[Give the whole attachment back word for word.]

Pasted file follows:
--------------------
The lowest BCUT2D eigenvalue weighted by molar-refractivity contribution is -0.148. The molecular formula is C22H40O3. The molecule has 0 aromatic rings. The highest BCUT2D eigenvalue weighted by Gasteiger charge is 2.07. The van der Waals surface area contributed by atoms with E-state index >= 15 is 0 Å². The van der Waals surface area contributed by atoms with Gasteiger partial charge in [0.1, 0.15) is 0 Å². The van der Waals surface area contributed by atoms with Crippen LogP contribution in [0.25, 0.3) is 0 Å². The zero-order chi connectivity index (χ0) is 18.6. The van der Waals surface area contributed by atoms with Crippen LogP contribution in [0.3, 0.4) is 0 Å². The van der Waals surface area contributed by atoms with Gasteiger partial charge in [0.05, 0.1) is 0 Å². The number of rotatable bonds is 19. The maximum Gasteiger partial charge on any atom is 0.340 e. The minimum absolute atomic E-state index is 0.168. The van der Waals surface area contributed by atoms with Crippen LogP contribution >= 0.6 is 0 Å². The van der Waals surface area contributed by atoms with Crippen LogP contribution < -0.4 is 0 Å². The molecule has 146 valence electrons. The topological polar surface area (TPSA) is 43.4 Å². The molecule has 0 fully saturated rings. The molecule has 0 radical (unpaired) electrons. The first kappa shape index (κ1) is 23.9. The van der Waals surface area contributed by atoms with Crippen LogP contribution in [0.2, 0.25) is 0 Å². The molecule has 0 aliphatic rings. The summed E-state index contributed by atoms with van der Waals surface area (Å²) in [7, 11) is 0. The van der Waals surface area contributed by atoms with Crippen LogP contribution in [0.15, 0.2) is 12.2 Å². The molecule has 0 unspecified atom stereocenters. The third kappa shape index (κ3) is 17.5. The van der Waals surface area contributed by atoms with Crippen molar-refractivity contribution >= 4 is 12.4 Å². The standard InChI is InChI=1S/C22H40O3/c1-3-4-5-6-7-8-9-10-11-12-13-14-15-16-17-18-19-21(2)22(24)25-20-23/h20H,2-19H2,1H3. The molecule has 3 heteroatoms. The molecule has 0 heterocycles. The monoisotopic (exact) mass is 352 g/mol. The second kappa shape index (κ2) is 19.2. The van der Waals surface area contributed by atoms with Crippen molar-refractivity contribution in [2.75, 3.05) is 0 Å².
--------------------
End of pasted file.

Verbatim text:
The lowest BCUT2D eigenvalue weighted by molar-refractivity contribution is -0.148. The molecular formula is C22H40O3. The molecule has 0 aromatic rings. The highest BCUT2D eigenvalue weighted by Gasteiger charge is 2.07. The van der Waals surface area contributed by atoms with E-state index >= 15 is 0 Å². The van der Waals surface area contributed by atoms with Gasteiger partial charge in [0.1, 0.15) is 0 Å². The van der Waals surface area contributed by atoms with Crippen LogP contribution in [0.25, 0.3) is 0 Å². The zero-order chi connectivity index (χ0) is 18.6. The van der Waals surface area contributed by atoms with Crippen LogP contribution in [0.3, 0.4) is 0 Å². The van der Waals surface area contributed by atoms with Gasteiger partial charge in [0.05, 0.1) is 0 Å². The number of rotatable bonds is 19. The maximum Gasteiger partial charge on any atom is 0.340 e. The minimum absolute atomic E-state index is 0.168. The van der Waals surface area contributed by atoms with Crippen LogP contribution >= 0.6 is 0 Å². The van der Waals surface area contributed by atoms with Crippen LogP contribution < -0.4 is 0 Å². The molecule has 146 valence electrons. The topological polar surface area (TPSA) is 43.4 Å². The molecule has 0 fully saturated rings. The molecule has 0 radical (unpaired) electrons. The first kappa shape index (κ1) is 23.9. The van der Waals surface area contributed by atoms with Crippen LogP contribution in [0.2, 0.25) is 0 Å². The molecule has 0 aliphatic rings. The summed E-state index contributed by atoms with van der Waals surface area (Å²) in [7, 11) is 0. The van der Waals surface area contributed by atoms with Crippen LogP contribution in [0.15, 0.2) is 12.2 Å². The molecule has 0 unspecified atom stereocenters. The third kappa shape index (κ3) is 17.5. The van der Waals surface area contributed by atoms with Crippen molar-refractivity contribution >= 4 is 12.4 Å². The standard InChI is InChI=1S/C22H40O3/c1-3-4-5-6-7-8-9-10-11-12-13-14-15-16-17-18-19-21(2)22(24)25-20-23/h20H,2-19H2,1H3. The molecule has 3 heteroatoms. The molecule has 0 heterocycles. The monoisotopic (exact) mass is 352 g/mol. The second kappa shape index (κ2) is 19.2. The van der Waals surface area contributed by atoms with Crippen molar-refractivity contribution in [2.75, 3.05) is 0 Å².